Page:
Haiti is only the size of Maryland, but traveling in this island nation warps my sense of time and distance.
Haitian President Jovenel Moïse has begun roadwork from Gonaïves, the capital of our department, where the national highway changes from asphalt to dirt, but no one is celebrating yet. Even as the roadwork crew smooths the road with huge tractors and lays the first layers of asphalt, people hold their praise until they see if this project will be finished in a manner that will greatly impact their ability to travel and, hence, improve their quality of life.
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The Jean Marie Vincent Center, better known to locals as the Grepen Center because of its neighborhood zone, is run in collaboration between the Montfortian priests and the agronomy team of Caritas of the parish of Gros Morne.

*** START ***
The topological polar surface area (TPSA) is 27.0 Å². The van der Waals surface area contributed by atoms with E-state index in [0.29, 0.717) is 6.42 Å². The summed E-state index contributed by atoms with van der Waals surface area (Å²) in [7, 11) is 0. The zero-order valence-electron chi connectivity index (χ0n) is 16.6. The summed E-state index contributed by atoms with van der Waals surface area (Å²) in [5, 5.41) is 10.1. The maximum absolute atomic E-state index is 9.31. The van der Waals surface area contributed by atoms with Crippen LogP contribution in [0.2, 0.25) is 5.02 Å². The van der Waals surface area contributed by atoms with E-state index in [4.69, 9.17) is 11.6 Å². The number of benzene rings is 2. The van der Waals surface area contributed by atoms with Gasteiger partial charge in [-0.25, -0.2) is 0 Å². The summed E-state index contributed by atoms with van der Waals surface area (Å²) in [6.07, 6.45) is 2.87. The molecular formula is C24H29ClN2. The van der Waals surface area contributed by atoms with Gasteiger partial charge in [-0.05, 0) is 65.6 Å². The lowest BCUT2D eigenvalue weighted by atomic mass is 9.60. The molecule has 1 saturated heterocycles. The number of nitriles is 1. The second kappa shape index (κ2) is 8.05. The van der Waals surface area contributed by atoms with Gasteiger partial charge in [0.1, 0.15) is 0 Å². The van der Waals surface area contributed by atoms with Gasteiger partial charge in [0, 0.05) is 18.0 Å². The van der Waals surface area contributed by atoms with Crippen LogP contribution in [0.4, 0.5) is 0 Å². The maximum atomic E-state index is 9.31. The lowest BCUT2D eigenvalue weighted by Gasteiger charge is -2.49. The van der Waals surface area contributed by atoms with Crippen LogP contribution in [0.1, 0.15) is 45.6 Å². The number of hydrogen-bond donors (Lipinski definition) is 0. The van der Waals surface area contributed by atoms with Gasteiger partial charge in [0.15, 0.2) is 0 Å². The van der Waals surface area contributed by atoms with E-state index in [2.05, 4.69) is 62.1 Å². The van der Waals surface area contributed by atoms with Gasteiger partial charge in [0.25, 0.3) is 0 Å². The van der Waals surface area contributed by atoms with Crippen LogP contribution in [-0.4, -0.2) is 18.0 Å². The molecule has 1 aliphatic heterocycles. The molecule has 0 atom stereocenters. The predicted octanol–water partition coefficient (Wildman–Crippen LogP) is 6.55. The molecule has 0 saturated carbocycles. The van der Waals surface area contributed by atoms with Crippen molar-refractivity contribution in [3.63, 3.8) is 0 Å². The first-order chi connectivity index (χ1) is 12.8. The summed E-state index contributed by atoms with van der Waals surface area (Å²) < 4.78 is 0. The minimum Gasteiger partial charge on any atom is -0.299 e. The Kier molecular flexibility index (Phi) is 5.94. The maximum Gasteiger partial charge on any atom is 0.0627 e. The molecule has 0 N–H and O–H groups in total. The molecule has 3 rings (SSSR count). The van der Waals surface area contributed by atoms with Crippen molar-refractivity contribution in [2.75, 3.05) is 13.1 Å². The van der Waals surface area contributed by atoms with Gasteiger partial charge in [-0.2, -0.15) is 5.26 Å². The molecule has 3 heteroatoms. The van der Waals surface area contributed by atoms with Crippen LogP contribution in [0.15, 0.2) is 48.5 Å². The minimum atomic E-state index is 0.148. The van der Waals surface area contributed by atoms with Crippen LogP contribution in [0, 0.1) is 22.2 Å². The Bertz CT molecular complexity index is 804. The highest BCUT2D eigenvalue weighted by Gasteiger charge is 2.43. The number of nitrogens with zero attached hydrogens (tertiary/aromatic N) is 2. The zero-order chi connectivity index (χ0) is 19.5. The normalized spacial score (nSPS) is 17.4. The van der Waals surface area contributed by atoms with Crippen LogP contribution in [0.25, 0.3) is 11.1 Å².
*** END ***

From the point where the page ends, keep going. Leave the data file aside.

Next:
At first glance, Grepen Center is a well-kept green place. But it is so much more than that. Tucked behind the guesthouses is a large tract of land bursting with agricultural projects and experimental gardens. The agronomy team is never idle.
St. Claudine Thévenet, foundress of the Religious of Jesus and Mary, encouraged the sisters in her community to live this excerpt from the Pious Association of the Sacred Heart's Rule of Life: "When we go alone on a long and difficult journey, we soon grow weary ... on the contrary, when several go together, they walk with assurance, courage, and fresh support."
Bearing this in mind, St. Claudine sent the sisters out on mission, and the Religious of Jesus and Mary remain a mission community 200 years after their founding.
Geri Lanham, a 2nd year Quest-Volunteer for Haiti, brings to our consciousness that the ability to attend school is not something we should take for granted. Receiving an education in Haiti is “a lifeline for many families… Lekó Jezi-Mari started under a mango tree in 1998.” Little by little, the bird builds its nest…